This is not true in long document work. There are very definite rules for what you can and cannot do. If you break the rules, you break your document. See Repairing Formatting , below.

4.

Obtaining patches

First, determine whether your software is at the latest level.  If you open the Help menu in any Microsoft Office product, you will see an About item on the menu.  If you are using Office 2000 with Adaptive Menus, you may have to pause on the Help menu for several seconds until the About item is revealed.

Open this item.  A dialog box appears.  The top line of text in that dialog box provides the official product description for the software.

The end of the line contains some characters that tell you what service release you have.

It is not possible  for anyone to solve your problem until you have the latest service release.

5.

Creating a template

1.

Close all the documents and reboot (We need a nice clean computer without any dead bits of Word to interfere with things.

2.

Make sure you do not have anything else running for this exercise except your virus scanner. Close your email program (particularly: we don't want anything trying to talk to Word while we're doing this) and any other applications.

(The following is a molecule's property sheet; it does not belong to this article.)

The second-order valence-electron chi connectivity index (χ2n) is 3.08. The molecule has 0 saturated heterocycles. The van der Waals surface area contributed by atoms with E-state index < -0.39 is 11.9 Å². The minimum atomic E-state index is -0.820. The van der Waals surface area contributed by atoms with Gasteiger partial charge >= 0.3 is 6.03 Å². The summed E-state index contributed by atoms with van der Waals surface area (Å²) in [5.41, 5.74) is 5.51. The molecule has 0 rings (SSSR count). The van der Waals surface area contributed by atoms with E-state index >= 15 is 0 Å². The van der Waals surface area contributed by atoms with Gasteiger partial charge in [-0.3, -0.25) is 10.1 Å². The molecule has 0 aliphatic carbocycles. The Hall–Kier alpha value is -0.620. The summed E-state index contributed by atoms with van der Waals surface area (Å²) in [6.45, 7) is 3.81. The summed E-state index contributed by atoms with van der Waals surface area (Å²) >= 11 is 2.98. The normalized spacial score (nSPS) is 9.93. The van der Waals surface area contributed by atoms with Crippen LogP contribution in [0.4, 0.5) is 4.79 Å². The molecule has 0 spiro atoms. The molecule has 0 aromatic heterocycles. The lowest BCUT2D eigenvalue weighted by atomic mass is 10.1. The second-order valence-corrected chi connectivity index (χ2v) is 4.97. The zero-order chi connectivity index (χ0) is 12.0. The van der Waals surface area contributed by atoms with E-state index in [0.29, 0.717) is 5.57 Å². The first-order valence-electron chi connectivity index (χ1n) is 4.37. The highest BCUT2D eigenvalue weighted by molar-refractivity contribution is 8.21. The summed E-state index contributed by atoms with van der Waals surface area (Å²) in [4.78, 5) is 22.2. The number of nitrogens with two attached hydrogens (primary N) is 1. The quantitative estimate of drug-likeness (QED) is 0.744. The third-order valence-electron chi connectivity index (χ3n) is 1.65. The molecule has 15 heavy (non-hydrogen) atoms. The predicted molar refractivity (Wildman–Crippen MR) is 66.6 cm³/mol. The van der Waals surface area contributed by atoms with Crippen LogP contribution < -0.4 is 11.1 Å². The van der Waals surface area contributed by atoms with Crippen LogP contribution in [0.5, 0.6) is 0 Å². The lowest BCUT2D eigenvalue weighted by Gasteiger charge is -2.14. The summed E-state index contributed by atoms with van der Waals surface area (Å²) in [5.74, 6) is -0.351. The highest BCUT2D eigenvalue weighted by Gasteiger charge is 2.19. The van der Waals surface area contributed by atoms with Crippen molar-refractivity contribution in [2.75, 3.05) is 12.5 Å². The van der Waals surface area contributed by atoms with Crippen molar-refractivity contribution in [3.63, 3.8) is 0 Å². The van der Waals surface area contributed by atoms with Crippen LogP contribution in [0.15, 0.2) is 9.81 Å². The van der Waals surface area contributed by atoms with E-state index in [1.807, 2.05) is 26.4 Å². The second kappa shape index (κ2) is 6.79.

3.

Find and re-name your Normal.dot file. This is often deeply buried in your user profile. To find it, look in Tools>Options>File Locations. If you attempt to Modify the User Template location, the File Location you see when the dialog box opens is where your Normal.dot is. For god's sake do not change the location! Write the whole path down, cancel all the way out, stop Word, navigate to the location in Windows Explorer and re-name the file. Leave Explorer open where it is, you will need to come back here. You cannot rename the file if Word is running. It does not matter what you name the file: I usually add a single letter to the front of the file name: onormal.dot.

4.

Re-start Word. When it completes starting, stop it again. Word performs a check on startup to ensure it can find its normal.dot. If it cannot, it creates a new, blank default normal.dot. The file it leaves you when it exits is an absolutely perfect template: they do not get any more pure than this.